Theatregoers may recognize the name Jason Gray Platt as the author of Crown of Shadows: the wake of odysseus, another of his plays that received a DC world premiere at Round House Theatre.  His newest play is reminiscent of that work.  It also involves an exploration of the use of power and also leads to a shocking ending.

Platt has said he wants to question the American notion that America is the land of opportunity and any inequalities or failures to reap its rewards can’t be due to underlying problems.  To that, he could add the dangers of devotion to any dogma.

The play benefits from perfect casting and Lee Liebeskind’s meticulous directing.  Liebeskind helps all of the characters and their actions seem reasonable, and the underlying problems of the children seem realistic.

Highly Recommended
A Frontier, As Told by the Frontier
Closes June 30, 2013
1 hour, 45 minutes with no intermission
Source Festival at
Source
1835 14th Street, NW
Washington, DC 20009
$20
Details and tickets
Scott McCormick gives an outstanding performance as Nafts. He seems so kind and reassuring that you can see why the children would accept his teachings, such as that the people who led the departures were traitors who were trying to confuse the children.

The actors, who appear to be in their twenties, all easily adopt child-like personas.  The sincere and heartfelt performance of Maggie Erwin as Feola drives much of the play’s story.  The performance of Howard University student Kita Grayson as the diminutive and devoted Orsay is both charismatic and chilling.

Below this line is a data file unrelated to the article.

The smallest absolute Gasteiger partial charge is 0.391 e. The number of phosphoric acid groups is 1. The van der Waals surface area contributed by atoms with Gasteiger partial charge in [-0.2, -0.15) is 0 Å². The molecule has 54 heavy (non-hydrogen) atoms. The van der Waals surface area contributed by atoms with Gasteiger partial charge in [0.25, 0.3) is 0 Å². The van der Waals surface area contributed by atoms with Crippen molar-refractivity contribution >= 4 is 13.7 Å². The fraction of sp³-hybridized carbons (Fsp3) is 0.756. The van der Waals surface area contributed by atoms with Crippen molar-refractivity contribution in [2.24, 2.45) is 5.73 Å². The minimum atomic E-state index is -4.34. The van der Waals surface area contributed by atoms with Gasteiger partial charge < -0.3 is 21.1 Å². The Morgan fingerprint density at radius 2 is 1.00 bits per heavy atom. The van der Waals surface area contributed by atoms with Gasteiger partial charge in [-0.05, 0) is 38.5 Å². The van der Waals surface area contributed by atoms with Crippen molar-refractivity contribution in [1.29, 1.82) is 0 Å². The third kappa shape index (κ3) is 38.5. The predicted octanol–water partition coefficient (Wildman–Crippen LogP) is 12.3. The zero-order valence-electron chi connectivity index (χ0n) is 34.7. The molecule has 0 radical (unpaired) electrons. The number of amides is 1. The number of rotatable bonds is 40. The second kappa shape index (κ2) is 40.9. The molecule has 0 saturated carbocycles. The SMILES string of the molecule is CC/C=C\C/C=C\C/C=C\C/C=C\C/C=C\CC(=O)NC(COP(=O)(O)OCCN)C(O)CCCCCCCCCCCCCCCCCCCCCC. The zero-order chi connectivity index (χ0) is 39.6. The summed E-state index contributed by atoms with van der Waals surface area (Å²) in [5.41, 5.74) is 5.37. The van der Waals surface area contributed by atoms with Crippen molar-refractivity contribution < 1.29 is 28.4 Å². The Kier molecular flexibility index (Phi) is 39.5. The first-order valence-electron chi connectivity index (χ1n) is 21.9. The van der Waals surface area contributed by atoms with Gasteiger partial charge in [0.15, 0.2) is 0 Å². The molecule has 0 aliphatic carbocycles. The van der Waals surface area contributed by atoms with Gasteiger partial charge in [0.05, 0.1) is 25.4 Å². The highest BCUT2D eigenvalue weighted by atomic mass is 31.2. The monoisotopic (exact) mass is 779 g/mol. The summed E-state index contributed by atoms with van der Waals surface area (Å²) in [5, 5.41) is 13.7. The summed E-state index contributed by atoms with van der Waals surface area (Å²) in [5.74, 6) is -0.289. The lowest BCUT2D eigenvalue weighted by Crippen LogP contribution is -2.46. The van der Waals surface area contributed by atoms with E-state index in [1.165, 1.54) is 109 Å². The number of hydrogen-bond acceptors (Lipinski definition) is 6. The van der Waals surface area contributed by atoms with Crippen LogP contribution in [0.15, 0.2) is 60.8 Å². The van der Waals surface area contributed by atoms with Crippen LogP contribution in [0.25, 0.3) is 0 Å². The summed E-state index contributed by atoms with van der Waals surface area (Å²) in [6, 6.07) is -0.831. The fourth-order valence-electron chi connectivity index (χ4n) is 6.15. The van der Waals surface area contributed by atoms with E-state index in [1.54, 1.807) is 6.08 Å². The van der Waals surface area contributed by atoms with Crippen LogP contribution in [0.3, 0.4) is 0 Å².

Jason Gray Platt’s play is at once highly intelligent and highly disturbing.  A Frontier, As Told by the Frontier could become a modern classic, an Animal Farm for our time, and area theatregoers are strongly encouraged to see this seminal production of an outstanding play.

The growing prestige of the Source Festival is demonstrated by the increasing number and quality of the submissions that CulturalDC receives.  This reviewer has been to most of the six Source Festivals, the production of A Frontier, As Told by the Frontier may represent a high-water mark.

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A Frontier, As Told by the Frontier by Jason Gray Platt . Directed by Lee Liebeskind . Produced by the CulturalDC / Source Festival
Reviewed by Steven McKnight

Rating of the show:  Highly Recommended

 

Comments

  1. Lee Liebeskind says:

    I am really glad you enjoyed the show and wrote such beautiful things about it, but it would be shame not to mention the brilliant designers that worked with everyone to create this beautiful world Jason has written.

    Deb Sivingy on Set and Props
    Brian Allard on Lights
    Roni Lancaster on Sound
    Katie Touart on Costume
    Kyle Encinas on Fight Chorography
    Rehearsal Stage Manager Lianna DeBour
    Performance Stage Manager Patrick Magill